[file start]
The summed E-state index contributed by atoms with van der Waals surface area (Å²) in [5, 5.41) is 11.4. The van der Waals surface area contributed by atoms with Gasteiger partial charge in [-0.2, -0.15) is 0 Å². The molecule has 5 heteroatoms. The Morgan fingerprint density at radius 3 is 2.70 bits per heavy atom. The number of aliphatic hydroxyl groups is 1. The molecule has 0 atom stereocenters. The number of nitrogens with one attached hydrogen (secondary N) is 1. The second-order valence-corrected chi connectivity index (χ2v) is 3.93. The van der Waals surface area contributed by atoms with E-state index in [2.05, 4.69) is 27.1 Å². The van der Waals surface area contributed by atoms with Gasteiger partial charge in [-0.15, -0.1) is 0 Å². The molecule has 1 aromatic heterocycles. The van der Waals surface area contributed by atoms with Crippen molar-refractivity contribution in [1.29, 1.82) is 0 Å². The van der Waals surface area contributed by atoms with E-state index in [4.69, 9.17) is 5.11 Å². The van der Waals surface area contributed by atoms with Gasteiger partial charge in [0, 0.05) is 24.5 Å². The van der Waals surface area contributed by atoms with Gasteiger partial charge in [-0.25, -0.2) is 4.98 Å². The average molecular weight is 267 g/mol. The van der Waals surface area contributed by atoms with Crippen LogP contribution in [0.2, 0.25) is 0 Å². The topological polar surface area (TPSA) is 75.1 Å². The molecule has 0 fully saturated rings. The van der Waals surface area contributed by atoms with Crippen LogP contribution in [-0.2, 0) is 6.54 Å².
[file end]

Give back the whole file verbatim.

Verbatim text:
The summed E-state index contributed by atoms with van der Waals surface area (Å²) in [5, 5.41) is 11.4. The van der Waals surface area contributed by atoms with Gasteiger partial charge in [-0.2, -0.15) is 0 Å². The molecule has 5 heteroatoms. The Morgan fingerprint density at radius 3 is 2.70 bits per heavy atom. The number of aliphatic hydroxyl groups is 1. The molecule has 0 atom stereocenters. The number of nitrogens with one attached hydrogen (secondary N) is 1. The second-order valence-corrected chi connectivity index (χ2v) is 3.93. The van der Waals surface area contributed by atoms with E-state index in [2.05, 4.69) is 27.1 Å². The van der Waals surface area contributed by atoms with Gasteiger partial charge in [-0.15, -0.1) is 0 Å². The molecule has 1 aromatic heterocycles. The van der Waals surface area contributed by atoms with Crippen molar-refractivity contribution in [1.29, 1.82) is 0 Å². The van der Waals surface area contributed by atoms with E-state index in [4.69, 9.17) is 5.11 Å². The van der Waals surface area contributed by atoms with Gasteiger partial charge in [0, 0.05) is 24.5 Å². The van der Waals surface area contributed by atoms with Gasteiger partial charge in [-0.25, -0.2) is 4.98 Å². The average molecular weight is 267 g/mol. The van der Waals surface area contributed by atoms with Crippen LogP contribution in [0.2, 0.25) is 0 Å². The topological polar surface area (TPSA) is 75.1 Å². The molecule has 0 fully saturated rings. The van der Waals surface area contributed by atoms with Crippen LogP contribution in [-0.2, 0) is 6.54 Å².